I got a call from the machine shop early this morning. They said the head is not in very good shape and that the water jacket and exhaust port were disintegrated enough that there were two small holes between the two and the metal was very thin.  I almost felt like I could touch my fingers together when I went to check the thickness of the material.  Not easy to see from the pic but if you shine the flashlight into the water port, you can see light in the exhaust port of the first cylinder.  The exhaust ports of cylinder 2 and 3 were also eroded. Welding would be a bit of a challenge as the exhaust port area seems to have lost a lot of metal.  Not sure how that happens. 

Anyway, while I was waiting to talk to the shop owner about the head, I noticed another Z head on their 'unclaimed parts' rack. As I passed by the shelf , I checked the serial number and saw that it was an E88 head just like the one I brought in, all completely serviced and ready to go.  I asked the owner about the head and he said it had been sitting there unclaimed for almost a year.  I asked if it was available for sale and he said he would love to get rid of it as it is just taking up shelf space, the price was $300.  After inspecting it and comparing it to @jayhawk E88 head, I told him i would take it.  Such a deal. That's about what the valve job would have cost anyway if the head were in good shape.  So, the shop owner said he would clean the head up, since it had been sitting for a while and run pressure and leak checks and I can pick it up tomorrow.  I will probably keep the original head but, not sure what to do with it.

Tomorrow, I will go down to the paint shop and pick up all of the suspension parts.  The shell is now lifted and on rollers so the body can be easily moved and worked on.  Will take pics of that tomorrow.

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Here's a few pics from the paint shop.  Picked up the suspension, will start to disassemble.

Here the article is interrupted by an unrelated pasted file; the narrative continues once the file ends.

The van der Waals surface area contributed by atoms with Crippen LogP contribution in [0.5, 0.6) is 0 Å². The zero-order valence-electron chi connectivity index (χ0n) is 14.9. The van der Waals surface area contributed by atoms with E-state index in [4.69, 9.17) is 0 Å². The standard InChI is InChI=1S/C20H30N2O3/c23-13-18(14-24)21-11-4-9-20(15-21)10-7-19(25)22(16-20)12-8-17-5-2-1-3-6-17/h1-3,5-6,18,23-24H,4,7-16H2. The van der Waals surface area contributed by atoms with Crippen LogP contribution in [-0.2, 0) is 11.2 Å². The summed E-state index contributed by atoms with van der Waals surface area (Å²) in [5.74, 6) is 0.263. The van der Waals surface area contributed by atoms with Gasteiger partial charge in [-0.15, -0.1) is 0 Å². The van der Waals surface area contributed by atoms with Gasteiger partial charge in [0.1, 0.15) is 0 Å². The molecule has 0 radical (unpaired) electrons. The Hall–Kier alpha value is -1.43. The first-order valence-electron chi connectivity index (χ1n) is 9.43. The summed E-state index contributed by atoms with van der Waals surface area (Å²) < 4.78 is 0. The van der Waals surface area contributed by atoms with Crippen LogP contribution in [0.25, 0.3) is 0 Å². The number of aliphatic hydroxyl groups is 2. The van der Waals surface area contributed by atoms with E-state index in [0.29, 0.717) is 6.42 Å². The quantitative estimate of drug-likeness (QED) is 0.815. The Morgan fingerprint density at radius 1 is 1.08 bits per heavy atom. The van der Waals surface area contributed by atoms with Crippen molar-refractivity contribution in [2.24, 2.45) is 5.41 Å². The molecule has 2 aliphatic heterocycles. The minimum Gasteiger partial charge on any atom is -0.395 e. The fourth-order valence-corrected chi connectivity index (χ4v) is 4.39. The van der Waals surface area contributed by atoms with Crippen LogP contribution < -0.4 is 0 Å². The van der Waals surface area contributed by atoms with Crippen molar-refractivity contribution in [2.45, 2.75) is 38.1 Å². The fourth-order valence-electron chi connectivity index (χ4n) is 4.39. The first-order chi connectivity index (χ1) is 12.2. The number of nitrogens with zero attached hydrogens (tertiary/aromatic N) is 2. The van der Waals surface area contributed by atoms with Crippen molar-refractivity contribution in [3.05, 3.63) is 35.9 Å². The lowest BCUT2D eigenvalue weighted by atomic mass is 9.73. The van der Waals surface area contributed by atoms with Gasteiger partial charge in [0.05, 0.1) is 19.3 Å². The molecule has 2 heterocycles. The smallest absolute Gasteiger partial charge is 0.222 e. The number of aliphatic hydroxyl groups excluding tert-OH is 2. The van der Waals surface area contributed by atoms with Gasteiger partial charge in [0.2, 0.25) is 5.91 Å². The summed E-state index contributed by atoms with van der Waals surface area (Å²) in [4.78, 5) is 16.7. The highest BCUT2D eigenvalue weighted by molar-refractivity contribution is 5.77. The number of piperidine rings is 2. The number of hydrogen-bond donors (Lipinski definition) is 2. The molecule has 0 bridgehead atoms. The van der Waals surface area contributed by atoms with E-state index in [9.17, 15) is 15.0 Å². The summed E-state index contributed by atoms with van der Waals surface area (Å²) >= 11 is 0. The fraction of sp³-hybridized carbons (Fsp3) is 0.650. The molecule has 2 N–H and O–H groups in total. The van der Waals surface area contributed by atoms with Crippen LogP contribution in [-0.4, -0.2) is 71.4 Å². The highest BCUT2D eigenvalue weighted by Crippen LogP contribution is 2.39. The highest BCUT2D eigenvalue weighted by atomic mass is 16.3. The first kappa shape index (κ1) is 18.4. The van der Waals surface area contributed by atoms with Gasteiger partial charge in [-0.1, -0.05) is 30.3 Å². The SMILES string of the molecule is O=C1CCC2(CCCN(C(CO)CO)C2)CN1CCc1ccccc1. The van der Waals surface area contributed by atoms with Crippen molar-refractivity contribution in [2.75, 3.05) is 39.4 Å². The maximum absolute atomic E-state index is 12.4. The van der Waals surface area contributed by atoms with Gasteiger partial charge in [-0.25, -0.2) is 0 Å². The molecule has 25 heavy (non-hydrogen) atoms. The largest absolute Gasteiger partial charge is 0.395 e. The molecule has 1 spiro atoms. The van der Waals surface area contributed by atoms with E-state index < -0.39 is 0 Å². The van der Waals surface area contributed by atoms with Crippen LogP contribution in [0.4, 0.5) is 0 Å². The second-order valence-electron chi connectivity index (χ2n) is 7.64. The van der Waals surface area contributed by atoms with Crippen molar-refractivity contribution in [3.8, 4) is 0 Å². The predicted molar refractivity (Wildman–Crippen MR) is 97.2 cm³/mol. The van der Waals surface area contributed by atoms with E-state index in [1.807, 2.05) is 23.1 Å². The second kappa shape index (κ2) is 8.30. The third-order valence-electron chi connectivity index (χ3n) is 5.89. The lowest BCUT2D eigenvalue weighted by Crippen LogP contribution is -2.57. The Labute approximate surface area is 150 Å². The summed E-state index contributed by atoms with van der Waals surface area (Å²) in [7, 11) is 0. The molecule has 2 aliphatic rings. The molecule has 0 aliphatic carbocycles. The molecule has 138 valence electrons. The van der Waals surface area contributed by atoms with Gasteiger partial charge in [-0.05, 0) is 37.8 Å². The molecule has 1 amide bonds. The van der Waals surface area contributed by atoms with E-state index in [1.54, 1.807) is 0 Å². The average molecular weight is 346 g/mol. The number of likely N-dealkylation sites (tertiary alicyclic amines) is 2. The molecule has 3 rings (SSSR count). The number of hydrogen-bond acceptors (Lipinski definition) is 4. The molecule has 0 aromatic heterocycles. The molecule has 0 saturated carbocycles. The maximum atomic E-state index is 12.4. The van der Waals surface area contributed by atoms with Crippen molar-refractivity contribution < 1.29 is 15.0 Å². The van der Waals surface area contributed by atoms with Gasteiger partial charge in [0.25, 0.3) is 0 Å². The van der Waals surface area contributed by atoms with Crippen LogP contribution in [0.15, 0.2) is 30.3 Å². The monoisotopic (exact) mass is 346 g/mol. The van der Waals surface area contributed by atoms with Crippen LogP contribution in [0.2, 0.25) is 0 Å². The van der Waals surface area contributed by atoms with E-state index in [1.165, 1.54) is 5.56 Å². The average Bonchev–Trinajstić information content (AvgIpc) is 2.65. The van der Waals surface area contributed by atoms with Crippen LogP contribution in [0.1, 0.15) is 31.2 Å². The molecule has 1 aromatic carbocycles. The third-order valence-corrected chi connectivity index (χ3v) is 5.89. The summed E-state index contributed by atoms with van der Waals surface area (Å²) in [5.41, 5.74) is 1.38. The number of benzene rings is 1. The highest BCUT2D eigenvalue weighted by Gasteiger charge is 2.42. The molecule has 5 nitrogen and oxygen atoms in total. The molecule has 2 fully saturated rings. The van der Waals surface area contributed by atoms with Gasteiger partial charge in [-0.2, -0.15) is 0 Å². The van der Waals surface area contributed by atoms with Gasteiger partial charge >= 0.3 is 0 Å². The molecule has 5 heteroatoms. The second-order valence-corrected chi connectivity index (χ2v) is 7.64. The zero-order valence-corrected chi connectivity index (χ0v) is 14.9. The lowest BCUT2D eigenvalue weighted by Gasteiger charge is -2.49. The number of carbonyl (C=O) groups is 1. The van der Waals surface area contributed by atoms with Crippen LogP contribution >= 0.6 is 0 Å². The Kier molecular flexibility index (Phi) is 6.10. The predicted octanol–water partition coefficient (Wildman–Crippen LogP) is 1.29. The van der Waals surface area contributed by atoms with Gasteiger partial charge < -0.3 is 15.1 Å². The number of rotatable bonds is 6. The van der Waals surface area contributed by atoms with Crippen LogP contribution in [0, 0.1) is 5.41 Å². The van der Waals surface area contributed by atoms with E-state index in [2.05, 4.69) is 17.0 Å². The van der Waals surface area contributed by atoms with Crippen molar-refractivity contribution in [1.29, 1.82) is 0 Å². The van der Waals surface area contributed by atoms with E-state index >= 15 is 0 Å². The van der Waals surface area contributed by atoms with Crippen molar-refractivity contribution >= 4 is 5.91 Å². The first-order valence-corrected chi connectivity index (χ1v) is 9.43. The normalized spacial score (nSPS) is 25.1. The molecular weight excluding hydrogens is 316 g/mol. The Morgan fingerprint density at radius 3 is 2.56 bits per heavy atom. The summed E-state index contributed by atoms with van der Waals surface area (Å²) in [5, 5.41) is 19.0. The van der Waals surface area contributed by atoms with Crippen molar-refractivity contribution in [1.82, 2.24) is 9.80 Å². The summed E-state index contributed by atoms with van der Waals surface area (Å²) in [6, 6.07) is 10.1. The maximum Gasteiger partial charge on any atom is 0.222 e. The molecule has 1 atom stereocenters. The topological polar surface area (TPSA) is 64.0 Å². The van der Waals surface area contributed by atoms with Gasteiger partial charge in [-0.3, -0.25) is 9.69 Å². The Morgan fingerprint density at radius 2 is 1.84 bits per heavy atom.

Car is on rollers so it is easy to move around the shop.

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On 7/23/2018 at 8:28 AM, motorman7 said:

I figured that the insulation would be a little controversial.  Here in California, asbestos is right up there with coffee and saw dust for being cancer causing agents. 

Don't forget plastic straws...

  • Haha 1

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2 hours ago, motorman7 said:

Here's a few pics from the paint shop.  Picked up the suspension, will start to disassemble.

Car is on rollers so it is easy to move around the shop.

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Even in this condition, I just love the shape of these beautiful cars.  Below is this very car when new in 1973:

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Edited by jayhawk
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At Motorman7's request, today I visited the shop of Vintage Dashes to check out their dash to replace the cracked dash on my car.   Their dashes are less than half the cost of Just Dashes.  They do an injection mold and vacuum formed dash (similar to Datsun's original process, apparently) and you attach it to your existing dash frame.  They currently are shipping 240Z Series 1 and Series 2 dashes, but not one specifically for the '73.  However, the '73 dash is essentially identical to the Series 1 dash, so it looks like a good choice for our restoration. (subject to Motorman7's review of the photos I sent him!)  A '73 owner posted the details of mounting the Series 1 Vintage Dash for a '73 here:  https://imgur.com/a/vLTnkk9#8UVRDwF

The Vintage Dash (for a Series 2) fresh out of the box:

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A Vintage Dash Series 1 dash close up of the area for the cigar lighter and emergency flasher:

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Picture of the metal brackets built into the inside of the dash for attachment to your existing frame:

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Picture of a Vintage Dash Series 1 dash with an original Series 1 glove box door. You can see in the close up the difference in grain, but looks pretty good to me. (Vintage Dashes may get around to new matching glove box doors in the future, but they are busy expanding their dash lines to 510s, 260s, 280s, and other marks, so I'm not holding my breath...) :

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Edited by jayhawk
deleted duplicate pictures
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7 hours ago, jayhawk said:

Even in this condition, I just love the shape of these beautiful cars.  Below is this very car when new in 1973:

Loving that 70's architecture for the house!

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2 hours ago, Gav240z said:

Loving that 70's architecture for the house!

What! Here is a photo of one of the most beautiful sports cars on earth, and you see the house!  😁